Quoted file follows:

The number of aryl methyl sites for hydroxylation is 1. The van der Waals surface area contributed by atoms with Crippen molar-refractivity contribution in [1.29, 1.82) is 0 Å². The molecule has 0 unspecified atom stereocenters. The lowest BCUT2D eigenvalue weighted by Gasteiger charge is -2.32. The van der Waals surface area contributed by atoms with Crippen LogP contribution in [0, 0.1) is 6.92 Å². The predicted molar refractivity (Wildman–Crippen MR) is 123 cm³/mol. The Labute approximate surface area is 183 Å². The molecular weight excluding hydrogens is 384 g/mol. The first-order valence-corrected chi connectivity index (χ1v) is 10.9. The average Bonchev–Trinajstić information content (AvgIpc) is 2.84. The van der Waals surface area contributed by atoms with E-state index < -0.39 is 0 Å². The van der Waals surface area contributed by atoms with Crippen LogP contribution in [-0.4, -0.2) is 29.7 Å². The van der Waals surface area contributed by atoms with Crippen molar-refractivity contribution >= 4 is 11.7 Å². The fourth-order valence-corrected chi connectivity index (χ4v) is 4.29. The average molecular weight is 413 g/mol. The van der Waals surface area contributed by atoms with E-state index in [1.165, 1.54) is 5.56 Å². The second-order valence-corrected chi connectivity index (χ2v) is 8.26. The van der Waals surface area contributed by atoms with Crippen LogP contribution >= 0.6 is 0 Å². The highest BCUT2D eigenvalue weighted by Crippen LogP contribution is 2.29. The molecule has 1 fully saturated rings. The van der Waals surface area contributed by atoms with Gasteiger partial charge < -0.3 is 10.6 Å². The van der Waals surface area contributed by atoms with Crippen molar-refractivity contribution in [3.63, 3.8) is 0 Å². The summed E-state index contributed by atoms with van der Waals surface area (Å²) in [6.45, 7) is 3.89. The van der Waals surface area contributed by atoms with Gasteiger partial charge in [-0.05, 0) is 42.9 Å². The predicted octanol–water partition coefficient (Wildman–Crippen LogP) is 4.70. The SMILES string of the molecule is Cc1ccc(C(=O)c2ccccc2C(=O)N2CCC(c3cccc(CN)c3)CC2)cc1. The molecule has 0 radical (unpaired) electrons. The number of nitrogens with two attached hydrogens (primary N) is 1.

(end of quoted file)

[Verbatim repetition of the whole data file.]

The number of aryl methyl sites for hydroxylation is 1. The van der Waals surface area contributed by atoms with Crippen molar-refractivity contribution in [1.29, 1.82) is 0 Å². The molecule has 0 unspecified atom stereocenters. The lowest BCUT2D eigenvalue weighted by Gasteiger charge is -2.32. The van der Waals surface area contributed by atoms with Crippen LogP contribution in [0, 0.1) is 6.92 Å². The predicted molar refractivity (Wildman–Crippen MR) is 123 cm³/mol. The Labute approximate surface area is 183 Å². The molecular weight excluding hydrogens is 384 g/mol. The first-order valence-corrected chi connectivity index (χ1v) is 10.9. The average Bonchev–Trinajstić information content (AvgIpc) is 2.84. The van der Waals surface area contributed by atoms with E-state index < -0.39 is 0 Å². The van der Waals surface area contributed by atoms with Crippen LogP contribution in [-0.4, -0.2) is 29.7 Å². The van der Waals surface area contributed by atoms with Crippen molar-refractivity contribution >= 4 is 11.7 Å². The fourth-order valence-corrected chi connectivity index (χ4v) is 4.29. The average molecular weight is 413 g/mol. The van der Waals surface area contributed by atoms with E-state index in [1.165, 1.54) is 5.56 Å². The second-order valence-corrected chi connectivity index (χ2v) is 8.26. The van der Waals surface area contributed by atoms with Crippen LogP contribution >= 0.6 is 0 Å². The highest BCUT2D eigenvalue weighted by Crippen LogP contribution is 2.29. The molecule has 1 fully saturated rings. The van der Waals surface area contributed by atoms with Gasteiger partial charge < -0.3 is 10.6 Å². The van der Waals surface area contributed by atoms with Crippen molar-refractivity contribution in [3.63, 3.8) is 0 Å². The summed E-state index contributed by atoms with van der Waals surface area (Å²) in [6.45, 7) is 3.89. The van der Waals surface area contributed by atoms with Gasteiger partial charge in [-0.05, 0) is 42.9 Å². The predicted octanol–water partition coefficient (Wildman–Crippen LogP) is 4.70. The SMILES string of the molecule is Cc1ccc(C(=O)c2ccccc2C(=O)N2CCC(c3cccc(CN)c3)CC2)cc1. The molecule has 0 radical (unpaired) electrons. The number of nitrogens with two attached hydrogens (primary N) is 1.